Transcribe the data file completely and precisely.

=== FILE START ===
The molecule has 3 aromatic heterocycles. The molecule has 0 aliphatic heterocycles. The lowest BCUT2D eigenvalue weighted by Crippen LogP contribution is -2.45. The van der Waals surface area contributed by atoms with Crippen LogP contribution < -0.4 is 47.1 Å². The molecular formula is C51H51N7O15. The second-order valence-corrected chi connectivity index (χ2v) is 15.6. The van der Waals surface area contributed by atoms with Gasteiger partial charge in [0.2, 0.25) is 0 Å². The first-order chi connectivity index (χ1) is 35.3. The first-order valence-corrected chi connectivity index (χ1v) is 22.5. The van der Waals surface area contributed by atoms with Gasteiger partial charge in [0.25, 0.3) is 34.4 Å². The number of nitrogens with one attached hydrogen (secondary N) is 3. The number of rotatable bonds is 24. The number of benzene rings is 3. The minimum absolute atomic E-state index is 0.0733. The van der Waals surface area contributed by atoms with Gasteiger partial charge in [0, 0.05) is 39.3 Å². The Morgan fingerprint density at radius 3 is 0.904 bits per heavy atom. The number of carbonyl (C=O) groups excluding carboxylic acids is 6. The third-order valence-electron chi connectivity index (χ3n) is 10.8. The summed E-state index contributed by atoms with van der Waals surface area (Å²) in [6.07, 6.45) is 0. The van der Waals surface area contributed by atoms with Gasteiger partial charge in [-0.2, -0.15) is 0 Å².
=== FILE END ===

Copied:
The molecule has 3 aromatic heterocycles. The molecule has 0 aliphatic heterocycles. The lowest BCUT2D eigenvalue weighted by Crippen LogP contribution is -2.45. The van der Waals surface area contributed by atoms with Crippen LogP contribution < -0.4 is 47.1 Å². The molecular formula is C51H51N7O15. The second-order valence-corrected chi connectivity index (χ2v) is 15.6. The van der Waals surface area contributed by atoms with Gasteiger partial charge in [0.2, 0.25) is 0 Å². The first-order chi connectivity index (χ1) is 35.3. The first-order valence-corrected chi connectivity index (χ1v) is 22.5. The van der Waals surface area contributed by atoms with Gasteiger partial charge in [0.25, 0.3) is 34.4 Å². The number of nitrogens with one attached hydrogen (secondary N) is 3. The number of rotatable bonds is 24. The number of benzene rings is 3. The minimum absolute atomic E-state index is 0.0733. The van der Waals surface area contributed by atoms with Gasteiger partial charge in [0, 0.05) is 39.3 Å². The Morgan fingerprint density at radius 3 is 0.904 bits per heavy atom. The number of carbonyl (C=O) groups excluding carboxylic acids is 6. The third-order valence-electron chi connectivity index (χ3n) is 10.8. The summed E-state index contributed by atoms with van der Waals surface area (Å²) in [6.07, 6.45) is 0. The van der Waals surface area contributed by atoms with Gasteiger partial charge in [-0.2, -0.15) is 0 Å².